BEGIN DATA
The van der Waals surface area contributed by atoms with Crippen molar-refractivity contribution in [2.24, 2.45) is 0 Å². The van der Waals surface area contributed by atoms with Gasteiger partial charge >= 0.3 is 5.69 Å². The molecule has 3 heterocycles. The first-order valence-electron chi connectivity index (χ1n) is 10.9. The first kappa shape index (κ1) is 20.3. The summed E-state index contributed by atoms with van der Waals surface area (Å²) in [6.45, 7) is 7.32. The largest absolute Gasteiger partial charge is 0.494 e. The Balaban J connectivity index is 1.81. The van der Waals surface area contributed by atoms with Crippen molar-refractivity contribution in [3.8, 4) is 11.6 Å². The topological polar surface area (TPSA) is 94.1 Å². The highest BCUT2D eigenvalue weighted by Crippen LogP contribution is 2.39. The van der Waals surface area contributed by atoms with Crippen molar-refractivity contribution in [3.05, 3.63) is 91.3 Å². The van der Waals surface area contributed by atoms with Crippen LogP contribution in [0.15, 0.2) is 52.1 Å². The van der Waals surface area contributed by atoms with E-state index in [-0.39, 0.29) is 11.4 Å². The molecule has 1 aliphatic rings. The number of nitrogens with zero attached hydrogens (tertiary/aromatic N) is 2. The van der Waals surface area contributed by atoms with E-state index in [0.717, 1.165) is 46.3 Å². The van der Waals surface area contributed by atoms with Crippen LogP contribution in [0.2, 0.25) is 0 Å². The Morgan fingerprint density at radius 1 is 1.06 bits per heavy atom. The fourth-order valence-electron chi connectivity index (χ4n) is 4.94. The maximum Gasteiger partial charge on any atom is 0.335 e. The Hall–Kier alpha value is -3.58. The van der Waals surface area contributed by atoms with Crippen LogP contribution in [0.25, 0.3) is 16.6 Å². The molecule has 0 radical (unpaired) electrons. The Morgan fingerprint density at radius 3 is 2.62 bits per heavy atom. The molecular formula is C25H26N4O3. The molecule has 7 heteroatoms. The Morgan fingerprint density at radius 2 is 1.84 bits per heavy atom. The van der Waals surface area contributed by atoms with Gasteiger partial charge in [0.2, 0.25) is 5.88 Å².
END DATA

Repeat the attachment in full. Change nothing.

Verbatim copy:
The van der Waals surface area contributed by atoms with Crippen molar-refractivity contribution in [2.24, 2.45) is 0 Å². The van der Waals surface area contributed by atoms with Gasteiger partial charge >= 0.3 is 5.69 Å². The molecule has 3 heterocycles. The first-order valence-electron chi connectivity index (χ1n) is 10.9. The first kappa shape index (κ1) is 20.3. The summed E-state index contributed by atoms with van der Waals surface area (Å²) in [6.45, 7) is 7.32. The largest absolute Gasteiger partial charge is 0.494 e. The Balaban J connectivity index is 1.81. The van der Waals surface area contributed by atoms with Crippen molar-refractivity contribution in [3.8, 4) is 11.6 Å². The topological polar surface area (TPSA) is 94.1 Å². The highest BCUT2D eigenvalue weighted by Crippen LogP contribution is 2.39. The van der Waals surface area contributed by atoms with Crippen molar-refractivity contribution in [3.05, 3.63) is 91.3 Å². The van der Waals surface area contributed by atoms with Crippen LogP contribution in [0.15, 0.2) is 52.1 Å². The van der Waals surface area contributed by atoms with E-state index in [-0.39, 0.29) is 11.4 Å². The molecule has 1 aliphatic rings. The number of nitrogens with zero attached hydrogens (tertiary/aromatic N) is 2. The van der Waals surface area contributed by atoms with E-state index in [0.717, 1.165) is 46.3 Å². The van der Waals surface area contributed by atoms with Crippen LogP contribution in [0.2, 0.25) is 0 Å². The Morgan fingerprint density at radius 1 is 1.06 bits per heavy atom. The fourth-order valence-electron chi connectivity index (χ4n) is 4.94. The maximum Gasteiger partial charge on any atom is 0.335 e. The Hall–Kier alpha value is -3.58. The van der Waals surface area contributed by atoms with Crippen LogP contribution in [0.25, 0.3) is 16.6 Å². The molecule has 0 radical (unpaired) electrons. The Morgan fingerprint density at radius 3 is 2.62 bits per heavy atom. The molecular formula is C25H26N4O3. The molecule has 7 heteroatoms. The Morgan fingerprint density at radius 2 is 1.84 bits per heavy atom. The van der Waals surface area contributed by atoms with Gasteiger partial charge in [0.2, 0.25) is 5.88 Å².